From left to right: Louisiana state Rep. Kenneth Havard, Montana state Rep. Frank Garner, Tennessee Senate Speaker Pro Tem Jim Tracy, and  Oregon state Rep. Brad Witt.

Photo courtesy of Leslie E. Kossoff.

By Mark Holan, editorial director, ARTBA

Four state lawmakers discussed legislative strategies and political challenges for funding roads, bridges and other transportation infrastructure during the 4th National Workshop for State & Local Transportation Advocates, hosted July 13 in the Nation’s Capital by ARTBA’s Transportation Investment Advocacy Center.

The panel included three Republicans: Tennessee Senate Speaker Pro Tem Jim Tracy, Louisiana state Rep. Kenneth Havard, and Montana state Rep. Frank Garner, and Oregon state Rep. Brad Witt, a Democrat. All four are members of their respective state’s transportation or finance committees.

A few themes emerged from the panel discussion moderated by Rich Juliano, managing director of ARTBA’s P3 Division.

Building credibility and trust is important. So is educating the public.

“Make sure the money goes where you say it’s going,” Havard said. Louisiana faced strong skepticism because two projects promised during a 1989 gas tax increase, the state’s last, had not been completed.

“Citizens really don’t trust government,” lamented Tennessee’s Tracy.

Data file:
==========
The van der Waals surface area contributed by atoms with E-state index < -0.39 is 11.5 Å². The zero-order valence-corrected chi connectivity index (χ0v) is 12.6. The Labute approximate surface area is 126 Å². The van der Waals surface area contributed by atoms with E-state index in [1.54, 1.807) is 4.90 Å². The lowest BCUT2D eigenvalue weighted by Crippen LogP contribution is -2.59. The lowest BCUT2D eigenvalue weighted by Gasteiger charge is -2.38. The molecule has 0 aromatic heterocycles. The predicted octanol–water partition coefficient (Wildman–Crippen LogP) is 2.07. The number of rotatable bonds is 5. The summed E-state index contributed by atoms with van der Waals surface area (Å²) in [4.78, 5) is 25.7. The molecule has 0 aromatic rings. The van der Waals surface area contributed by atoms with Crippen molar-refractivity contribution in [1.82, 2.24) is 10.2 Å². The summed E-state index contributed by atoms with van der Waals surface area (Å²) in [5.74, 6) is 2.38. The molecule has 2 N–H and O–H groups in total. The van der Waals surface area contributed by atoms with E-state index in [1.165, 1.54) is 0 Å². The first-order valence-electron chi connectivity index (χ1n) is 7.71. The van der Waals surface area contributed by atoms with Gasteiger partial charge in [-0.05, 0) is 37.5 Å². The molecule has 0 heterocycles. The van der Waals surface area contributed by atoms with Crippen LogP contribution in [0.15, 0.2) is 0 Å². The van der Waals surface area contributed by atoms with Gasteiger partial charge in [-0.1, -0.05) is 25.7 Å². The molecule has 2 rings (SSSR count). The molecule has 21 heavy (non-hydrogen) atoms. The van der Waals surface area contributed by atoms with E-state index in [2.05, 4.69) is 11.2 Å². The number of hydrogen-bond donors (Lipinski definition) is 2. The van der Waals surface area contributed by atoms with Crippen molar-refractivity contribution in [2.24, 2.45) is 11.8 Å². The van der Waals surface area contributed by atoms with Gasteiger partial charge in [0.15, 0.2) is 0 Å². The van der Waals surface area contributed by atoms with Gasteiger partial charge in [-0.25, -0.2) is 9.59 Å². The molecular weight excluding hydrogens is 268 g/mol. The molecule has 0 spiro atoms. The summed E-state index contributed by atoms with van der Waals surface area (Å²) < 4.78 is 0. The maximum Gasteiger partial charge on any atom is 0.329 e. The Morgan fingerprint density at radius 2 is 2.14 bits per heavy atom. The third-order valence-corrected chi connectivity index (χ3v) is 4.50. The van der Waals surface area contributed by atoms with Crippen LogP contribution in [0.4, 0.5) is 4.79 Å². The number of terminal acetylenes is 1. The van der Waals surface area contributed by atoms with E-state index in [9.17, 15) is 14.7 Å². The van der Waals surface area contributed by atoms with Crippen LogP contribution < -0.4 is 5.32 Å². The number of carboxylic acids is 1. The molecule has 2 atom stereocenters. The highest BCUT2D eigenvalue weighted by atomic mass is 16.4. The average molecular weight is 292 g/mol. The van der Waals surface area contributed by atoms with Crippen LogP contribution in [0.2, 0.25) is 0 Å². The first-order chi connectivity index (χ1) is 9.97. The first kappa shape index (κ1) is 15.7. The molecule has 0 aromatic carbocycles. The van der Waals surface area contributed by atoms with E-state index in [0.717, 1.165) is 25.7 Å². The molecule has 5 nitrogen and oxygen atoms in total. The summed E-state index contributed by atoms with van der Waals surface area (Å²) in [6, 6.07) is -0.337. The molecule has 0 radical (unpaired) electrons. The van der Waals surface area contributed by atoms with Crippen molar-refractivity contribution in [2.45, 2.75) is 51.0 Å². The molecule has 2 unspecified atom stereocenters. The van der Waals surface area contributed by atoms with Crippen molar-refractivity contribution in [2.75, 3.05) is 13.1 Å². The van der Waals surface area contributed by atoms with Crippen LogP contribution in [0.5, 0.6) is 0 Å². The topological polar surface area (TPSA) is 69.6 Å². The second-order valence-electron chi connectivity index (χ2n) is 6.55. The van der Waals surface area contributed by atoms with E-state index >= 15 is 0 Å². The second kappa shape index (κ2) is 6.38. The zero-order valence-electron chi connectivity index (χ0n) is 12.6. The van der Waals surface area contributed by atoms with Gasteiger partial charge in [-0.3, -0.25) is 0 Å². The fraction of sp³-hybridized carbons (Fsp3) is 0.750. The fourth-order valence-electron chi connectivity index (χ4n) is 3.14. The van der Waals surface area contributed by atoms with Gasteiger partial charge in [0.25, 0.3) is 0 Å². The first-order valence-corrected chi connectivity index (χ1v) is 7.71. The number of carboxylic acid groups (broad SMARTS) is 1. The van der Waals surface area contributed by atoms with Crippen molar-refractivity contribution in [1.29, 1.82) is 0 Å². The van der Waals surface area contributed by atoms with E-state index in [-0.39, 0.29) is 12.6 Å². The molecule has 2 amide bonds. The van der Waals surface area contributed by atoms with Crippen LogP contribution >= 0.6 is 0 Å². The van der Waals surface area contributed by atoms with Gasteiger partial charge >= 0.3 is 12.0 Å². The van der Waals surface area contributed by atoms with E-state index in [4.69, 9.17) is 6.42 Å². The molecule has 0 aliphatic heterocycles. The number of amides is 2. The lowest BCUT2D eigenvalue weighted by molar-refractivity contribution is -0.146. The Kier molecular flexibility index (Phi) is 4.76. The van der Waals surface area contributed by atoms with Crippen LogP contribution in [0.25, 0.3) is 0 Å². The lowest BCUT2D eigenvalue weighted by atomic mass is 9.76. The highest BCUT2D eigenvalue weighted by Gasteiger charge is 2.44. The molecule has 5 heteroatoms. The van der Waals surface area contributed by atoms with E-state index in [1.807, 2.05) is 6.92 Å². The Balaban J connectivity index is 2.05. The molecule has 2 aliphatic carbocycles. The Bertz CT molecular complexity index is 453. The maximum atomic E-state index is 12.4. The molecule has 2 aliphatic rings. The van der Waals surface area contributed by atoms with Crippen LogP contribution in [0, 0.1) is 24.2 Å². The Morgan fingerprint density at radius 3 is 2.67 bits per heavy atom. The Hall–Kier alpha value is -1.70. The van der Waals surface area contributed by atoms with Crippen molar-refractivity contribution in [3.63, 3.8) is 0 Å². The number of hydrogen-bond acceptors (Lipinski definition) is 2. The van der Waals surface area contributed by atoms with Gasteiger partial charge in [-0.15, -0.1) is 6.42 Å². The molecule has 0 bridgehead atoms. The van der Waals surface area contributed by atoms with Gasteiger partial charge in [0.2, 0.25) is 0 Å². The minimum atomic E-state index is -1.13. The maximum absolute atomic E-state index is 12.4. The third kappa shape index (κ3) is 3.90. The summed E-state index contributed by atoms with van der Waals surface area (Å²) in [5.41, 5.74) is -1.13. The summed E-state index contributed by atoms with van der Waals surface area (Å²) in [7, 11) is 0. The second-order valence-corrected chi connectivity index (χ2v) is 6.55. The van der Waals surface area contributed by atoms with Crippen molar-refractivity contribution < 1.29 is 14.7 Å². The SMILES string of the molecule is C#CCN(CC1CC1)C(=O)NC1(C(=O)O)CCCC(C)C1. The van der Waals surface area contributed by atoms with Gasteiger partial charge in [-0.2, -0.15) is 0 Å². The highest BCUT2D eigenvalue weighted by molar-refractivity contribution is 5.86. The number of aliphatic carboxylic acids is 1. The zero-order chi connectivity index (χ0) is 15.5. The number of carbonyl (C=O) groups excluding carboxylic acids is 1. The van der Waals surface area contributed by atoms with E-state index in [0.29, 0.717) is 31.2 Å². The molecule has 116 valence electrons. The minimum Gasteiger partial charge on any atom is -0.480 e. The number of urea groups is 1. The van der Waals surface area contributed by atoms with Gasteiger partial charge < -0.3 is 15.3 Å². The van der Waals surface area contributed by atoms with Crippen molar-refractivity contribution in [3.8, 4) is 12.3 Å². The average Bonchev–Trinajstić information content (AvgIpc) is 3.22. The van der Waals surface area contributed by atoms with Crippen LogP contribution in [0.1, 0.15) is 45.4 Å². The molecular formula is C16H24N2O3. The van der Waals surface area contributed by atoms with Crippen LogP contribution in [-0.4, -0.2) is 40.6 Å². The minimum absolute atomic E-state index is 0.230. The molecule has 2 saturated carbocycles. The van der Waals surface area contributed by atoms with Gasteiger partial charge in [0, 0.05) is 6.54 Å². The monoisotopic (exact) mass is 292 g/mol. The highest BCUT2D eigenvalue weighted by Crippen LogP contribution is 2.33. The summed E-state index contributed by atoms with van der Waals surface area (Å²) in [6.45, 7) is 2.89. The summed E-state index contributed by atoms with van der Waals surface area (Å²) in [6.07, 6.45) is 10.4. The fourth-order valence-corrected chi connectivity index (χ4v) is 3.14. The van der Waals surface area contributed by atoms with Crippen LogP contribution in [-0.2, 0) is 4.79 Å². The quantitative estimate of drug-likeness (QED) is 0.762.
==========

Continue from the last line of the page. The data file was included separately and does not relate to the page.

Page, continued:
The challenge is compounded at times by the public’s limited knowledge about how transportation construction is funded, and why it’s important, Tracy said. Anti-tax, outside groups also muddy the debate with misinformation.

“You have to hit them head on. They don’t have any solutions,” Tracy said. “You just have to be courageous.”

Witt said Oregon’s DOT conducted 15 town hall meetings to educate taxpayers.

Building strong statewide coalitions is also critical.

“You get a lot of the problems fixed in advance with coalitions,” said Montana’s Garner. “As much of that work as you can get done before you walk in the [statehouse] door makes the process a lot more efficient.”

Coalitions should be as broad-based as possible, he said, including non-traditional partners.

Witt added that it’s also important to neutralize the opposition.

Finally, Tracy suggested a strategy that happens too infrequently in government: finding support across the political aisle.